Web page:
The Big Issue : Edition 556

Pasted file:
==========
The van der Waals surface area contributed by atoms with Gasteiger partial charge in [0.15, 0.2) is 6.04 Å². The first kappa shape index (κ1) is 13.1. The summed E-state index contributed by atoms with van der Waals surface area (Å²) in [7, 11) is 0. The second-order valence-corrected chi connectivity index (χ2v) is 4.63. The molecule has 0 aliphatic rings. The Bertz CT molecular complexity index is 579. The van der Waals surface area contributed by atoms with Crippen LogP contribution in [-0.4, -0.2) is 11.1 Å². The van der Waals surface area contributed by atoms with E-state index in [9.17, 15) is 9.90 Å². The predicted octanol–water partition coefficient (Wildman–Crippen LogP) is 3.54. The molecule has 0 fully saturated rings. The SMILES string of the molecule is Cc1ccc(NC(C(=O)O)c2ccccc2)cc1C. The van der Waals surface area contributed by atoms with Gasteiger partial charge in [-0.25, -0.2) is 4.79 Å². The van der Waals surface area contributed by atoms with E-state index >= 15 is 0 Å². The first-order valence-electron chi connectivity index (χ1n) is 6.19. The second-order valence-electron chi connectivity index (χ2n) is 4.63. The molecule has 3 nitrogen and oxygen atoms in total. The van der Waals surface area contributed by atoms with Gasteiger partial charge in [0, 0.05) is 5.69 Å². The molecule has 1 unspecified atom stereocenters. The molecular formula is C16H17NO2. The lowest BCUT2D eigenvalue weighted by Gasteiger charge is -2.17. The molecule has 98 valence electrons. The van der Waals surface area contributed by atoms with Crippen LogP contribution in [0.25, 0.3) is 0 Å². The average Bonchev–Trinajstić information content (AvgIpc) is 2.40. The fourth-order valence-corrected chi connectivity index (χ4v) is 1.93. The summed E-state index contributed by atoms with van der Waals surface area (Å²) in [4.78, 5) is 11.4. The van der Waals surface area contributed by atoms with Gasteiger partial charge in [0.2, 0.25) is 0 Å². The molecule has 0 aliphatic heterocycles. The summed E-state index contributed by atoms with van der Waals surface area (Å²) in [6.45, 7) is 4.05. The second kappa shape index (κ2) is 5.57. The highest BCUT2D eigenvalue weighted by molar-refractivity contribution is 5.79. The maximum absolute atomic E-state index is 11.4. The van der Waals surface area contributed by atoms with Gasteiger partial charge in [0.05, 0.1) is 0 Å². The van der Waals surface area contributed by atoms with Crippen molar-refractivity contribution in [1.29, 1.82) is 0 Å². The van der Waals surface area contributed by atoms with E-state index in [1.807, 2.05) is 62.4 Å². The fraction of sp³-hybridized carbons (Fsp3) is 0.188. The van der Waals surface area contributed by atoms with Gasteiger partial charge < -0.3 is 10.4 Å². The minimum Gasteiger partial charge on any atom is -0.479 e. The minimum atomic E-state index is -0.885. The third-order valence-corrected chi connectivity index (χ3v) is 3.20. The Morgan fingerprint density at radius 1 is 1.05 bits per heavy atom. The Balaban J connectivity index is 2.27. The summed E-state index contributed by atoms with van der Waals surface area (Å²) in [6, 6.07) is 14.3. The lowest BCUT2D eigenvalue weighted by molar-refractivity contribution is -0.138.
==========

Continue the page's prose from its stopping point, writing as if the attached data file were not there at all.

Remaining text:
THEBIGISSUE.ORG.AU 23 FEB–8 MAR 2018 13 I GRAPPLE WITH holidays. For one, as a freelancer, I don’t have a job, which counterintuitively means no time off. Public holidays float to my notice only because a) inexplicably, the traffic is tolerable, and b) no-one’s answering the goddamn phone. But mostly I’m just rubbish at relaxing. Show me a luxury resort option with swimming pools, cocktails and comatose semi-naked Westerners with deck-stain tans, and the voice in my head shouts BUT WHAT IS THERE TO DO? My partner, the lovely Greg, would adore two weeks of choosing which warm flat surface to snooze on next, but not on my watch, sunshine. We will be stimulated and enriched regardless of how exhausted and drained we are on return. Hence we’ve just staggered in from everyone’s bucket-list destination, Cuba. Everyone wants to go to Cuba, preferably before there’s that McDonald’s on every corner. Relax. McDonald’s is a long way off. But hurry, because tourism is transforming the joint into one enormous Ye Olde living historical theme park. Learn Spanish if you want your experience to extend beyond the transactional. I didn’t, but here are a couple of “must knows” I picked up along the way. Interesante My first meal in Cuba was at Mojito Mojito in Old Havana. I was pouty about the extreme tourist vibe of the place until I realised that every restaurant in Cuba is “touristy”, because Cubans can’t afford to eat in them. The “real” Cuba is one where locals buy hunks of raw pork out of a wheelbarrow on a street corner and cook it at home. Mojito Mojito, self-nominating as renowned for its mojitos in much the same way that regional Australian bakeries all claim to have the nation’s best vanilla slice, was chosen by our tour guide, Yanniel. Not yet understanding that Cuban cuisine is essentially a cup game of reconfiguring the exact same eight ingredients in different ways to give the appearance of variety (hello embargoes), I plumped for the menu item Hemingway Fish. » Fiona Scott Norman (@FScottNorman) is a writer and comedian who loves Havana good time. FIONA Cuba Libre “Show me a luxury resort option with swimming pools, cocktails and comatose semi- naked Westerners... and the voice in my head shouts BUT WHAT IS THERE TO DO?” “What’s this?” I asked Yanniel. He shrugged. “No idea.” What arrived was a ring of hollowed-out fresh pineapple, filled with a pile of fish and pineapple chunks. It tasted...odd. Not bad, but hard to grab onto. Cuban pineapple’s not sweet, there’s no particular flavour to the fish. “What’s it like?” Yanniel asks, tucking into a massive pile of pork ribs. “Interesting,” I reply. He laughs. “That’s a good word.” We establish that Spanish for interesting is interesante, and it becomes the word of the fortnight. Cuba is intensely interesante. Useful whether you’re watching a black-market gas station dude pour petrol from a bucket, while smoking a cigarette, into a still running car, or having to provide your passport to spend a CUC$50 note in a government shop because of surveillance. Baños Said with an upwards, urgent, questioning inflection, baños (pronounced bunyos) means bathroom. Baños are a mixed bag in Cuba. Toilet seats are hard to come by, along with everything else (did I mention embargoes?), and it’s rare outside your accommodation to win toilet bingo (seat, running water, toilet paper, soap). Spanish for hand sanitiser is desinfectante de manos, but bring your own; just like medicine, books, dairy, confectionery, tampons and non-grandma undies, you can’t buy it in Cuba anyway. No gracias More important even than dos mojitos (two mojitos), no gracias (no thank you) will dissuade the million or so folk who are offering you a taxi. From experience, alas, it’s ineffective against the roaming samba bands who will mug you anyway. Just enjoy it. It’s interesante.